News & Advice

Lame cows are late cows

Oct 18, 2023 | Dairy, Lameness

Hanneke Officer, Veterinarian, Anexa Vets Gordonton

This is a bold statement, but some well-documented research facts about lameness will influence a cow’s overall performance in the herd:

It’s a vicious cycle: The reduction in energy intake often starts before lameness is even detected. This will lead to production drop of up to 50% initially and subsequent reduced production for an average of 28 days following diagnosis of lameness.

A lame cow:

    • comes into the shed later
    • spends more time on the yard
    • spends less time grazing, plus more time lying down
    • lower feed intake
    • less energy for milk production and cycling 

Lameness causes inflammation and the inflammatory process can reduce conception rates by affecting the quality of the corpus luteum, which is the structure on the ovary that sustains pregnancy in the first couple of weeks.

Bull lameness: as above, the inflammatory process impacts the viability of sperm, which means the ability of the bull to get cows in-calf is drastically reduced. Lame bulls should be replaced immediately, as it can take over two months for the sperm numbers to recover.


There are several things you can influence to help reduce the impact of lameness:

  • Early detection of lameness: diagnosis (and treatment!) in the early stages limits deterioration and reduces recovery time.
  • Treatment: make sure to lift the foot and treat according to findings. If unsure how to do this, ask your vet to look at her or attend our lameness workshop – appropriate treatment is vital.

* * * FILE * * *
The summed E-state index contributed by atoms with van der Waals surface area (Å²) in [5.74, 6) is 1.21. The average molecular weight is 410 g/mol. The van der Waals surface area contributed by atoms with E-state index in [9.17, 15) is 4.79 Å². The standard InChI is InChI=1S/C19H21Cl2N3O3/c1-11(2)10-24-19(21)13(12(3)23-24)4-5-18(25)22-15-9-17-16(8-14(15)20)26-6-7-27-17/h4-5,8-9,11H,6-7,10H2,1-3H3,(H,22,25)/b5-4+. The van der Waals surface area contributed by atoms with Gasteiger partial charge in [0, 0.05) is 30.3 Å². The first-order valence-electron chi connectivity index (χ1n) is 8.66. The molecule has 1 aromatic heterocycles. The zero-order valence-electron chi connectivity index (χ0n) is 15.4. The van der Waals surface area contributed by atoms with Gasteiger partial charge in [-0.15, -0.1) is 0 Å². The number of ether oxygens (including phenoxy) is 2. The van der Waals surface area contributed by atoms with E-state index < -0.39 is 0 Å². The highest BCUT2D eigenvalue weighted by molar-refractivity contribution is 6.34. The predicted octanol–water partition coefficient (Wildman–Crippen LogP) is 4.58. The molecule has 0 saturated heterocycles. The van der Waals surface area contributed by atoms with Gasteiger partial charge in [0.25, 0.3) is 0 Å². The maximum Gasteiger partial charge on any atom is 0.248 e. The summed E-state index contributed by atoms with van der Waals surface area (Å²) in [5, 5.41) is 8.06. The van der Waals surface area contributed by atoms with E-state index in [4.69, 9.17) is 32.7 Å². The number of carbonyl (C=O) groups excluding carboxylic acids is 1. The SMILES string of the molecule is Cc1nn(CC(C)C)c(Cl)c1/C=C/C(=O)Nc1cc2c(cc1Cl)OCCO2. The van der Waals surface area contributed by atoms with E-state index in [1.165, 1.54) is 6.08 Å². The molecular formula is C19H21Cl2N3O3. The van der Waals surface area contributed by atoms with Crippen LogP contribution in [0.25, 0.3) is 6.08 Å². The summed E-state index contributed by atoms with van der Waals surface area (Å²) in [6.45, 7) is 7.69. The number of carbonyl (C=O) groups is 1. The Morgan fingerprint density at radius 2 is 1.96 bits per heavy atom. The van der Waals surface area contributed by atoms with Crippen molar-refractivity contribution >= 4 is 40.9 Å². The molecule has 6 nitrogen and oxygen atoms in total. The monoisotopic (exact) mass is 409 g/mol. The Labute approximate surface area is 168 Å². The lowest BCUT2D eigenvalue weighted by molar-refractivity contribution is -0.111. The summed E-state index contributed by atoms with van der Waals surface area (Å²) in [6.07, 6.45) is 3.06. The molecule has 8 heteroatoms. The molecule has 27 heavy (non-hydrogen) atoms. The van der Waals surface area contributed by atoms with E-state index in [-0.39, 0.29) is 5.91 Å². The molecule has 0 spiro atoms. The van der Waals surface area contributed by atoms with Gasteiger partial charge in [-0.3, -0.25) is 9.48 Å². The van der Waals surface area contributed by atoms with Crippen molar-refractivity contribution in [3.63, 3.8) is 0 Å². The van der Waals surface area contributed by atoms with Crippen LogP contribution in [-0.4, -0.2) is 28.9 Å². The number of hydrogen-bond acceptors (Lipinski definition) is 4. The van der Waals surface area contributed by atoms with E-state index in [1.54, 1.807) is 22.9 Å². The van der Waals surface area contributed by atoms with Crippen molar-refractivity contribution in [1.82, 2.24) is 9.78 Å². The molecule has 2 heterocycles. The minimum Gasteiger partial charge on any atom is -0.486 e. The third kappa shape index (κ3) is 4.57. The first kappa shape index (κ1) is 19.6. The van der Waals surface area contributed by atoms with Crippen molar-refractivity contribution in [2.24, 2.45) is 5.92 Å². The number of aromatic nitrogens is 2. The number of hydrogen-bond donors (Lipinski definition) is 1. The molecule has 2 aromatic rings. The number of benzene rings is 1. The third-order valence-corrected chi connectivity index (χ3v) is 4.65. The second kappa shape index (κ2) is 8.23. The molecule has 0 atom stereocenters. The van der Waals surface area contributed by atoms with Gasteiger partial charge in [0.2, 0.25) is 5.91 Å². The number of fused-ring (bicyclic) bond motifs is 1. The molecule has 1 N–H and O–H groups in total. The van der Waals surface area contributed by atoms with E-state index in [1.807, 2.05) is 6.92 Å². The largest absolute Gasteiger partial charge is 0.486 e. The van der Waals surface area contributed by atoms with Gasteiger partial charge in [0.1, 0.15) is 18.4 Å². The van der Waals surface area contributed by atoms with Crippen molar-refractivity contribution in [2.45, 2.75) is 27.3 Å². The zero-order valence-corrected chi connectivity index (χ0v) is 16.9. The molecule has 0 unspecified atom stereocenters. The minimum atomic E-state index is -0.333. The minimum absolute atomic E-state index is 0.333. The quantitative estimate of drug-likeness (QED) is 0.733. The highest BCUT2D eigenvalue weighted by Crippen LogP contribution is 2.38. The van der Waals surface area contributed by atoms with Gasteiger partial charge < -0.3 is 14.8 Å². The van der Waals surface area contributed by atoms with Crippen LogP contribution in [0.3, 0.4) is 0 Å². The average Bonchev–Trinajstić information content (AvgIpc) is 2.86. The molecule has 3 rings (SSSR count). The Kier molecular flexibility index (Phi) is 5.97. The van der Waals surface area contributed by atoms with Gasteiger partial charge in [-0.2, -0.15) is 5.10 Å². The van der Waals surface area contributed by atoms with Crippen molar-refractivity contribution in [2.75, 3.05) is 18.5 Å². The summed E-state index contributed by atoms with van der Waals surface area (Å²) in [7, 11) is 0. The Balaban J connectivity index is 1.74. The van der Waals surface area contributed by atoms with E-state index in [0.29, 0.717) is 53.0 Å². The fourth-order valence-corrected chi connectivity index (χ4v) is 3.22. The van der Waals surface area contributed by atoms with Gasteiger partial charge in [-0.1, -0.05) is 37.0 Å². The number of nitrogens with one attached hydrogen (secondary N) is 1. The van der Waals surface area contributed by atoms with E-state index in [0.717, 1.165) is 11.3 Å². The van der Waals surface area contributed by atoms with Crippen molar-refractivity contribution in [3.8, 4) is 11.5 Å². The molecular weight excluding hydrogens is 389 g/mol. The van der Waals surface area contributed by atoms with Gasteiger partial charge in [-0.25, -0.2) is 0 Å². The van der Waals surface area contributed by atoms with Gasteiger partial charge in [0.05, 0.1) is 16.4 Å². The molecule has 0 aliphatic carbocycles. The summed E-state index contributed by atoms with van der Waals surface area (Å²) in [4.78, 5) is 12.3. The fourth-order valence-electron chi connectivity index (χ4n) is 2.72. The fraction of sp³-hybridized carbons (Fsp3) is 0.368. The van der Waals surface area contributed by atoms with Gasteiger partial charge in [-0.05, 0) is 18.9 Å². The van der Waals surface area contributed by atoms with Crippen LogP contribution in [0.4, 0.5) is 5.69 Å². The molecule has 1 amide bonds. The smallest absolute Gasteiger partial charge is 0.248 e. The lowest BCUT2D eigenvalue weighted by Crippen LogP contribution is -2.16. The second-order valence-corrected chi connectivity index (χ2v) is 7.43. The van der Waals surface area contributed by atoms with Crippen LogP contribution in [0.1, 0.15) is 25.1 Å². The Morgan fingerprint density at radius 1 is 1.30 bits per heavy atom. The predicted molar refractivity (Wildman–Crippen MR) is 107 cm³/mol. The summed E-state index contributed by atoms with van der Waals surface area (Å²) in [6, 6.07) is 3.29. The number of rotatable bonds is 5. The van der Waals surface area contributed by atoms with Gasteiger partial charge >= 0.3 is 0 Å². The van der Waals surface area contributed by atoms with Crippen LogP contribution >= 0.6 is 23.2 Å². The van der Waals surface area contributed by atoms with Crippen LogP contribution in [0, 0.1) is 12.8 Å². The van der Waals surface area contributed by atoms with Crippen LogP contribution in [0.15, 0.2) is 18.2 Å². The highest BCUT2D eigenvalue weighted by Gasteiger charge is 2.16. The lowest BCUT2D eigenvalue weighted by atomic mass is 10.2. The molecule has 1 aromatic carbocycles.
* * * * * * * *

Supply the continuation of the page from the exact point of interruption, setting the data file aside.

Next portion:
• Body condition – energy reserves: as mentioned, energy intake is reduced, which means a lame cow will start using her fat and muscle reserves. If she is in good condition (BCS 4.5 or higher), this will have a lower impact on her repro performance. It takes far more time to put condition back on than it took to lose it – ad-lib feed, high ME supplement, and OAD milking can help with condition gain.
  • Lame mob: lame cows can be very difficult to detect on heat, so ensure there are some sound cows (not lame) or, better yet, some bulls to help with heat detection and/or insemination of cows on heat.
  • Regular hoof trimming can help reduce lameness, as overgrown claws are more likely to result in lameness.
  • If you have a problem with lameness on farm, one of our Healthy Hoof advisors can help you identify the risk factors on your farm and make a plan to reduce the prevalence.

So, keep an eye out for lameness and treat any affected cows as soon as possible. If you need help with treatments or diagnosing the risk factors for lameness on your farm, please contact your vet.


Anexa resources that you may find helpful:

In One Ear & Out The Udder Podcast – How to manage sick and lame cows during mating

Lameness care and prevention.pdf

Lameness prevention – hoof trimming can help.pdf

Lameness prevention services

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